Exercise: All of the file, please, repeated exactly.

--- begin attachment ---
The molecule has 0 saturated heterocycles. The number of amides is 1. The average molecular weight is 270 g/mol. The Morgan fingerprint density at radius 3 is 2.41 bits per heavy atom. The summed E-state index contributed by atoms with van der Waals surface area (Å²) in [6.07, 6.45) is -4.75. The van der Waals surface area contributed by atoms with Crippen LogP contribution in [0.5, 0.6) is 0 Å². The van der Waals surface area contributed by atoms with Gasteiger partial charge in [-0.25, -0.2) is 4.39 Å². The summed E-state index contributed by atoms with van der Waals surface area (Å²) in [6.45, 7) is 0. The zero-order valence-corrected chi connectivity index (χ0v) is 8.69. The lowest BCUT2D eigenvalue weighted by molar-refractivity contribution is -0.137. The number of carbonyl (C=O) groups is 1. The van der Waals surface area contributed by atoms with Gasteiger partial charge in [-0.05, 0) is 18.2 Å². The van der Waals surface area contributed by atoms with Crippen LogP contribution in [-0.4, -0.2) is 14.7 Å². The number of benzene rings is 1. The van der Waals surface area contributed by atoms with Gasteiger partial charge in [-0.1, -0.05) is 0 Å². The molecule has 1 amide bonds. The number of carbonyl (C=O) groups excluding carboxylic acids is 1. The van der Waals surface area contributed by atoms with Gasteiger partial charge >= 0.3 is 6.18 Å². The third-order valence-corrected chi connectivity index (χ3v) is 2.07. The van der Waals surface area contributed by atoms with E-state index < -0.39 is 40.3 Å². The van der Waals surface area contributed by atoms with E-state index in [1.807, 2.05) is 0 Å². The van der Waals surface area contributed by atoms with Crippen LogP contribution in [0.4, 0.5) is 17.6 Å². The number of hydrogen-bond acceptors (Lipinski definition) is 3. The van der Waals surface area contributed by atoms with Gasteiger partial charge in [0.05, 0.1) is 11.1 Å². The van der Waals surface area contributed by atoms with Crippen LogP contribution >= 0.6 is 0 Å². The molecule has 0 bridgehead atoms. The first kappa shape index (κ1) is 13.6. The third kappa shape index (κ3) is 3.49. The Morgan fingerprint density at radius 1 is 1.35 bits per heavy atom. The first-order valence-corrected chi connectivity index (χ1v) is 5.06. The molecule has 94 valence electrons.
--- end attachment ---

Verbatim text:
The molecule has 0 saturated heterocycles. The number of amides is 1. The average molecular weight is 270 g/mol. The Morgan fingerprint density at radius 3 is 2.41 bits per heavy atom. The summed E-state index contributed by atoms with van der Waals surface area (Å²) in [6.07, 6.45) is -4.75. The van der Waals surface area contributed by atoms with Crippen LogP contribution in [0.5, 0.6) is 0 Å². The van der Waals surface area contributed by atoms with Gasteiger partial charge in [-0.25, -0.2) is 4.39 Å². The summed E-state index contributed by atoms with van der Waals surface area (Å²) in [6.45, 7) is 0. The zero-order valence-corrected chi connectivity index (χ0v) is 8.69. The lowest BCUT2D eigenvalue weighted by molar-refractivity contribution is -0.137. The number of carbonyl (C=O) groups is 1. The van der Waals surface area contributed by atoms with Gasteiger partial charge in [-0.05, 0) is 18.2 Å². The van der Waals surface area contributed by atoms with Crippen LogP contribution in [-0.4, -0.2) is 14.7 Å². The number of benzene rings is 1. The van der Waals surface area contributed by atoms with Gasteiger partial charge in [-0.1, -0.05) is 0 Å². The molecule has 1 amide bonds. The number of carbonyl (C=O) groups excluding carboxylic acids is 1. The van der Waals surface area contributed by atoms with Gasteiger partial charge >= 0.3 is 6.18 Å². The third-order valence-corrected chi connectivity index (χ3v) is 2.07. The van der Waals surface area contributed by atoms with E-state index < -0.39 is 40.3 Å². The van der Waals surface area contributed by atoms with E-state index in [1.807, 2.05) is 0 Å². The van der Waals surface area contributed by atoms with Crippen LogP contribution in [0.4, 0.5) is 17.6 Å². The number of hydrogen-bond acceptors (Lipinski definition) is 3. The van der Waals surface area contributed by atoms with Gasteiger partial charge in [0.05, 0.1) is 11.1 Å². The van der Waals surface area contributed by atoms with Crippen LogP contribution >= 0.6 is 0 Å². The molecule has 0 bridgehead atoms. The first kappa shape index (κ1) is 13.6. The third kappa shape index (κ3) is 3.49. The Morgan fingerprint density at radius 1 is 1.35 bits per heavy atom. The first-order valence-corrected chi connectivity index (χ1v) is 5.06. The molecule has 94 valence electrons.